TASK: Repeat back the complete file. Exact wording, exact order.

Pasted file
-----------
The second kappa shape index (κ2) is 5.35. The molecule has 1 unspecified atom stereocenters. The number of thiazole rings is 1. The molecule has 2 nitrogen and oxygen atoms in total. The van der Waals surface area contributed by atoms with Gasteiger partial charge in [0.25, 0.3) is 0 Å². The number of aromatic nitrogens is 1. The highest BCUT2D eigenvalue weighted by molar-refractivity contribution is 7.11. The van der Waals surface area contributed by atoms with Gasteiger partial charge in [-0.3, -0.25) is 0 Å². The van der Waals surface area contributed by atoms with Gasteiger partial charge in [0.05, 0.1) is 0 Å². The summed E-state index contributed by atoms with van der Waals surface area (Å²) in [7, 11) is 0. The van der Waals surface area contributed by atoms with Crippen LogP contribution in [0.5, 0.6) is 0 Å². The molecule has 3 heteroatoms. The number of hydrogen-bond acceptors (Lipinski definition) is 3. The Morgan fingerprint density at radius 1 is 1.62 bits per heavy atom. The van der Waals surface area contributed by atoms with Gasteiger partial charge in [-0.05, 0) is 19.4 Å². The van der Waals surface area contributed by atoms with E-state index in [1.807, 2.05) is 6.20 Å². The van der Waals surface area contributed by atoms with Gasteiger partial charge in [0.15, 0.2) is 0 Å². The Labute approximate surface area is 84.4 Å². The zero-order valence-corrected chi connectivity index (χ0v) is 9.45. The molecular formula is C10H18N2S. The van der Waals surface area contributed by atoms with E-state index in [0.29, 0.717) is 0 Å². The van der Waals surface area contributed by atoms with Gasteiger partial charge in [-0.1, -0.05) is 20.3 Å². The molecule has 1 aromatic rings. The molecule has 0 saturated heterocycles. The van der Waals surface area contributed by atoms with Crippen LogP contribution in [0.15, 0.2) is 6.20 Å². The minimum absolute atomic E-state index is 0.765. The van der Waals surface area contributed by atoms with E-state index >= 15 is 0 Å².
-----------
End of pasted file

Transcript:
The second kappa shape index (κ2) is 5.35. The molecule has 1 unspecified atom stereocenters. The number of thiazole rings is 1. The molecule has 2 nitrogen and oxygen atoms in total. The van der Waals surface area contributed by atoms with Gasteiger partial charge in [0.25, 0.3) is 0 Å². The number of aromatic nitrogens is 1. The highest BCUT2D eigenvalue weighted by molar-refractivity contribution is 7.11. The van der Waals surface area contributed by atoms with Gasteiger partial charge in [-0.3, -0.25) is 0 Å². The van der Waals surface area contributed by atoms with Gasteiger partial charge in [0.05, 0.1) is 0 Å². The summed E-state index contributed by atoms with van der Waals surface area (Å²) in [7, 11) is 0. The van der Waals surface area contributed by atoms with Crippen LogP contribution in [0.5, 0.6) is 0 Å². The molecule has 3 heteroatoms. The number of hydrogen-bond acceptors (Lipinski definition) is 3. The Morgan fingerprint density at radius 1 is 1.62 bits per heavy atom. The van der Waals surface area contributed by atoms with Gasteiger partial charge in [-0.05, 0) is 19.4 Å². The van der Waals surface area contributed by atoms with E-state index in [1.807, 2.05) is 6.20 Å². The van der Waals surface area contributed by atoms with Gasteiger partial charge in [0.15, 0.2) is 0 Å². The Labute approximate surface area is 84.4 Å². The zero-order valence-corrected chi connectivity index (χ0v) is 9.45. The molecular formula is C10H18N2S. The van der Waals surface area contributed by atoms with E-state index in [0.29, 0.717) is 0 Å². The van der Waals surface area contributed by atoms with Gasteiger partial charge in [-0.1, -0.05) is 20.3 Å². The molecule has 1 aromatic rings. The molecule has 0 saturated heterocycles. The van der Waals surface area contributed by atoms with Crippen LogP contribution in [0.15, 0.2) is 6.20 Å². The minimum absolute atomic E-state index is 0.765. The van der Waals surface area contributed by atoms with E-state index >= 15 is 0 Å².